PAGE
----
1 WORKERS COMPENSATION APPEAL TRIBUNAL BETWEEN: [PERSONAL INFORMATION] CASE ID #[PERSONAL INFORMATION] APPELLANT AND: WORKERS COMPENSATION BOARD OF PRINCE EDWARD ISLAND RESPONDENT DECISION #199 Appellant Respondent Patricia McPhail, Employer Advisor, representing the Employer Brian Waddell, Solicitor representing the Workers Compensation Board Place and Date of Hearing Wednesday, August 27, 2014 Quality Inn on the Hill 150 Euston Street Charlottetown, Prince Edward Island Date of Decision January 14, 2015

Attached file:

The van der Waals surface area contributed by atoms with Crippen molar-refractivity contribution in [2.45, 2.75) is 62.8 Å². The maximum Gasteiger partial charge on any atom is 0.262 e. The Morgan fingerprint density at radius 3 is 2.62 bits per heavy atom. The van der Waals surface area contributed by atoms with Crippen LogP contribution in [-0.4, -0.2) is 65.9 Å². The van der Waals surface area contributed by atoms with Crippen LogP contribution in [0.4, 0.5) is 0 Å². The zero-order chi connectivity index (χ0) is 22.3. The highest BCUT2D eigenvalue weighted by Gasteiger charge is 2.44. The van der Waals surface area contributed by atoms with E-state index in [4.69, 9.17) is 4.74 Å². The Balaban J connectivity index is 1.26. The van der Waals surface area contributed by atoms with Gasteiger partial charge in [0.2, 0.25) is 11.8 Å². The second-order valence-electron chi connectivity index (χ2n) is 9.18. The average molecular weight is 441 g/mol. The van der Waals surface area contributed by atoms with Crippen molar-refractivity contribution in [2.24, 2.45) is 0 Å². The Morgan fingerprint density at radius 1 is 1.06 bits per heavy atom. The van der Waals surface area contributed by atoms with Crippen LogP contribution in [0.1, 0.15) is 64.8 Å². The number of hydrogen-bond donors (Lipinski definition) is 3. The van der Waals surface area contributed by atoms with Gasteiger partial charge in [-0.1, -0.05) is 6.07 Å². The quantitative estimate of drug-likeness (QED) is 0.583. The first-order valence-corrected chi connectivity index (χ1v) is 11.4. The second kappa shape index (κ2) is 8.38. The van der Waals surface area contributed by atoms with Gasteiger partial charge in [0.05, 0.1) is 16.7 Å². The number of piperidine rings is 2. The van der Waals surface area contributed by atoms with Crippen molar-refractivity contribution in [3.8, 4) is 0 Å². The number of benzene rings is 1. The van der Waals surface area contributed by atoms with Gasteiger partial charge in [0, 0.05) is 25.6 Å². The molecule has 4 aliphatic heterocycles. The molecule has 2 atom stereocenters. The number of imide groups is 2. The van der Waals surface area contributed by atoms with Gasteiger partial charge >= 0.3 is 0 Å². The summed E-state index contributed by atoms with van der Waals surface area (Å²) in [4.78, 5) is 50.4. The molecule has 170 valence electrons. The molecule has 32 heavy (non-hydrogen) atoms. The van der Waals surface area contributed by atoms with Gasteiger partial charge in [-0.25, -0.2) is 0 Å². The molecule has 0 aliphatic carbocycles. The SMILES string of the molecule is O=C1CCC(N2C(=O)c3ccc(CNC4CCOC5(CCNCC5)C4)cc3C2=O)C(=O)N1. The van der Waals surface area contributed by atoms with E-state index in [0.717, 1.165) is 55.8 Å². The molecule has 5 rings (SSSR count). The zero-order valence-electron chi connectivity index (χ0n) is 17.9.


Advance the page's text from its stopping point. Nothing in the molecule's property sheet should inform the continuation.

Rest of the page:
2 WCAT Decision #199 Page 1 of 13 Facts and Background 1. This matter is an appeal of Internal Reconsideration Decision IR #[PERSONAL IFORMATION] dated May 27, 2014, which denied the Appellant Employer s request for reconsideration. [Appeal Record Tab 1] 2. On January 17, 2014, the Worker attended at the office of his doctor, Dr. Jason Chan, with a complaint of sudden shooting pain from his right wrist to his elbow stemming from work, which he attributed to [PERSONAL IFORMATION]. Dr. Chan diagnosed the Worker with carpal tunnel syndrome. Dr. Chan indicated in his report that the Worker had suspicions of carpal tunnel syndrome in the past. [Appeal Record Tab 2] 3. The Worker was provided a note from Dr. Chan indicating that he should be placed on modified duties for two weeks, minimizing work that involved excessive flexion/extension of his wrist. The Worker was referred to physiotherapy and a wrist splint for Carpel Tunnel Syndrome (CTS) was recommended. [Appeal Record Tab 3] 4. The Worker s Report Form 6 dated January 20, 2014, was received by the Workers Compensation Board on January 21, An Employer s Report Form 7 was filed with the Workers Compensation Board on January 21, [Appeal Record Tab 4] 5. The Entitlement Officer spoke with the Worker regarding his injury on January 21, 2014; which is summarized in an Interoffice Memorandum of the same date. The Worker stated that he had to [PERSONAL IFORMATION] 6 times per shift and that he hadn t been having any issues with his wrist prior to this day. Due to the [PERSONAL IFORMATION] and the awkward space they had to get into [PERSONAL IFORMATION], the Worker likened it to a dog house and commented that the way he pulled and moved his wrist to push the male end onto the female end, he felt a sharp pain up his right arm. He advised that he missed the evening shift on January 17 th and then his next scheduled shift was January 22 nd. [Appeal Record Tab 5]